Of course this is a chicken-egg problem in that it then ties back into DNSSEC and root level trust in DNSSEC needs to be solved (through CAs for now) but it decouples the problem and leverages the architecture of DNSSEC (we really do need it anyways) to provide arbitrary certificate trust without putting undo burden on DNS. If we are going to have to have DNSSEC to fix DNS we may as well use it for more than just name to IP resoultion. There is no reason to solve the trust problem more than once since and as long as we use DNS based hierarchies to specify machines or end users (e-mail accounts) we have to trust DNS. The fact that today pre-DNSSEC we blindly trust unsigned DNS replies is the only reason the parallel certificate hierarchy exists at all.
In the current arrangement, the parallel CA hierarchy allows you to provide a (theoretically) verifiable connection despite your registrar or DNS provider being perhaps less reputable than you'd like. For an attacker to silently redirect your SSL traffic, he has to compromise at least two external entities--your CA & DNS host/registrar or your CA and somebody in a position to MITM your traffic (obviously a local compromise gets him everything, but this is within your direct control). While I'm no fan of the CA model, the stuff pulled by companies in the DNS market (registrars and hosts both) make the CA's look positively responsible, and handing them all the keys necessary to silently redirect traffic makes me uneasy.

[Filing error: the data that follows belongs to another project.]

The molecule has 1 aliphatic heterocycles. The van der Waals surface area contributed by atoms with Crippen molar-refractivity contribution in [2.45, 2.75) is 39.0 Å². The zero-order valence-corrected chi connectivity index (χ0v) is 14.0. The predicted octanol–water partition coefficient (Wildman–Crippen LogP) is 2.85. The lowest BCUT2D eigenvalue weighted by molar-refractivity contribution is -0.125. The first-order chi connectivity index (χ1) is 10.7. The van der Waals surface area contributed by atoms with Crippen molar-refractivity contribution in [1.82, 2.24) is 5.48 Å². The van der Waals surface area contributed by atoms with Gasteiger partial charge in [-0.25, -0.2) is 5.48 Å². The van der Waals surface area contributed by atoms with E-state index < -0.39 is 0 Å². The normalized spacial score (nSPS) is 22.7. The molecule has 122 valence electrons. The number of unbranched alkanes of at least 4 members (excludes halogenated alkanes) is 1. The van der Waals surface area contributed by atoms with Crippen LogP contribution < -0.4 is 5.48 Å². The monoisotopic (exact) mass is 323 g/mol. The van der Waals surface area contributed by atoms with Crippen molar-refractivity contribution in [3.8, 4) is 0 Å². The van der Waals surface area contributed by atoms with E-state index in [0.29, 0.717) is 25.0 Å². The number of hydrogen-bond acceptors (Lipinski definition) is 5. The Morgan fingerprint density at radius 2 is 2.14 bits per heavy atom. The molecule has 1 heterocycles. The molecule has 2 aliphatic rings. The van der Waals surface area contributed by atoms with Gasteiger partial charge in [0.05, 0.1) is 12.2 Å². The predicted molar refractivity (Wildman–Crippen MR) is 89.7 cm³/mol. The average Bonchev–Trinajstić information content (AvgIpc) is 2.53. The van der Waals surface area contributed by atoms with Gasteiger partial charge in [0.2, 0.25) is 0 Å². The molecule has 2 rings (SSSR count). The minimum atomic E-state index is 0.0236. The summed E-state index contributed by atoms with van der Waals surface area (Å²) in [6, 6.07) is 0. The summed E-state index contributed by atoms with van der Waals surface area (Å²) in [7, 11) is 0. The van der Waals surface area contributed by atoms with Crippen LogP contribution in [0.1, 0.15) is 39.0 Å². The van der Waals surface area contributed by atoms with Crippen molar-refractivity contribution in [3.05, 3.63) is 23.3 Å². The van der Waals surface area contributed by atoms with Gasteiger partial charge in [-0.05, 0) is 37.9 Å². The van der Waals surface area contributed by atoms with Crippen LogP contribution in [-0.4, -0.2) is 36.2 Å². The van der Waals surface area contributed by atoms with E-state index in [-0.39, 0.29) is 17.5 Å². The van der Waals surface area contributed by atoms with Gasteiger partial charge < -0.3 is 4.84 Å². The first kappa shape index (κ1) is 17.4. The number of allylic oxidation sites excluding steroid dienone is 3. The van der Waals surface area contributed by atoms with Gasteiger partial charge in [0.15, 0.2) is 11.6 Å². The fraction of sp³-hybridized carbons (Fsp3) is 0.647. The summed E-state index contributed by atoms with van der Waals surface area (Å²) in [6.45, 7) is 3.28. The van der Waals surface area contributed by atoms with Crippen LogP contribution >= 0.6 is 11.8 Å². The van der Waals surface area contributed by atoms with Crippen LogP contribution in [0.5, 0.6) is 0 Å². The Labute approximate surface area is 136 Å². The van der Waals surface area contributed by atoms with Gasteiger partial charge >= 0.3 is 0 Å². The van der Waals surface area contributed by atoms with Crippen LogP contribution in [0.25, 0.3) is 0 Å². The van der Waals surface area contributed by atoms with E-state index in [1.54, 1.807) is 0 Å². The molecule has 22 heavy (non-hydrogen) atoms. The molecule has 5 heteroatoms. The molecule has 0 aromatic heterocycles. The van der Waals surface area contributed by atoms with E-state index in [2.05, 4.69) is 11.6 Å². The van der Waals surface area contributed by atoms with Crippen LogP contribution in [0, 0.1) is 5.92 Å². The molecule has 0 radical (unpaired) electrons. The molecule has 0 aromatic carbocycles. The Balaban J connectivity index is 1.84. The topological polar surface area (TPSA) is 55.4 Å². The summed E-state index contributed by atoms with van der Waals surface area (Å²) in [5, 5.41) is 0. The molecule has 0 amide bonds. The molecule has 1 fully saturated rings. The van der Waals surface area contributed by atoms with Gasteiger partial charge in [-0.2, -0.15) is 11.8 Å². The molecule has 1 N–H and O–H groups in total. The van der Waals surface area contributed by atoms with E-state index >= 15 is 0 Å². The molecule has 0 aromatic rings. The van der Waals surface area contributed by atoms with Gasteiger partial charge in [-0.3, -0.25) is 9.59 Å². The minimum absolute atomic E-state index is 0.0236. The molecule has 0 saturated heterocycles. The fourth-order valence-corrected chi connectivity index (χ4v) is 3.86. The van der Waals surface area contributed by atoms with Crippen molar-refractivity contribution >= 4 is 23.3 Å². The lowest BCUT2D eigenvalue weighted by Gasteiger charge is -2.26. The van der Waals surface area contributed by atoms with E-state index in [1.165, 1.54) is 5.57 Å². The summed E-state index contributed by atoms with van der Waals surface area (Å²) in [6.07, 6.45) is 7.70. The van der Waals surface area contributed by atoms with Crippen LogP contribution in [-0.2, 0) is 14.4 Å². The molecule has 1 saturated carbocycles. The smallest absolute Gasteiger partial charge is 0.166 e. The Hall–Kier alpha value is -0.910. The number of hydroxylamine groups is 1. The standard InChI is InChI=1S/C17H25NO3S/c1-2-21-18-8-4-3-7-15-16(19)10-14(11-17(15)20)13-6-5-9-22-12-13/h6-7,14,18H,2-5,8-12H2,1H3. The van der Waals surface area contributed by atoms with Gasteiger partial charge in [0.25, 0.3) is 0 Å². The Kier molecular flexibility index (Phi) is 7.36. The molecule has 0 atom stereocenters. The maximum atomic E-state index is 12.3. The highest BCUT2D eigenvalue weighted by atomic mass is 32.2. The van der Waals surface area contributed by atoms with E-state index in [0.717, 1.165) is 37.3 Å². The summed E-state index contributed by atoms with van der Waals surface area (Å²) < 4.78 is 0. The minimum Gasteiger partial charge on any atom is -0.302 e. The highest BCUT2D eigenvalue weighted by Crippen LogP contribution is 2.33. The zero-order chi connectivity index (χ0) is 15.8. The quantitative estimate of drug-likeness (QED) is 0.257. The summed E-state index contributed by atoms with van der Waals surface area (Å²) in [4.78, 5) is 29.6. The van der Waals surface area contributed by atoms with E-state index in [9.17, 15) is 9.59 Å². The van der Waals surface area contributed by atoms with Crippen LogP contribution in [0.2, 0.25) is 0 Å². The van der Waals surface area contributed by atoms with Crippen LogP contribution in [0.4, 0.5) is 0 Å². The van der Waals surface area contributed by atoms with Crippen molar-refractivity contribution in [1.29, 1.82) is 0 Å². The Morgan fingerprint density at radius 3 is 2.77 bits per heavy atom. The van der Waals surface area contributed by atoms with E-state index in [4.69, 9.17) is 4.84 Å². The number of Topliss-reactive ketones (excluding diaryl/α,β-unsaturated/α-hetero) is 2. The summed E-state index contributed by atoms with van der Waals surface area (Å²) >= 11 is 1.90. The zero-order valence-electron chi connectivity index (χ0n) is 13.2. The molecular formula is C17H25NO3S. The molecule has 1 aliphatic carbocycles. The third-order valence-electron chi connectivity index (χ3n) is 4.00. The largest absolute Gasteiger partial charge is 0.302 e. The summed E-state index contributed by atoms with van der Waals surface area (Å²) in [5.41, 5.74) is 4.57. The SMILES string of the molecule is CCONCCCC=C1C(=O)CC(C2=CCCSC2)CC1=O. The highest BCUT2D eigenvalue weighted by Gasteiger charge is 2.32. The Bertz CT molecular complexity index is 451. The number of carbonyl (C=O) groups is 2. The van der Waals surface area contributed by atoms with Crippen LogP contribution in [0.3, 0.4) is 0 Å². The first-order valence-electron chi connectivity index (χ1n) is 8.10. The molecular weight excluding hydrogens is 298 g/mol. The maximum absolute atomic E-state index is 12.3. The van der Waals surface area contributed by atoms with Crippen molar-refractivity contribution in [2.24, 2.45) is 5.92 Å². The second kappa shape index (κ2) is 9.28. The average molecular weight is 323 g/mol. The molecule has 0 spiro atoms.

It seems that by suggesting these functions be consolidated into DNS, you're effectively saying that by consolidating two untrustworthy parties into one untrustworthy party, you'll be more secure. I'm pretty sure I don't agree with that, but I'm willing to listen. How do you address such criticism?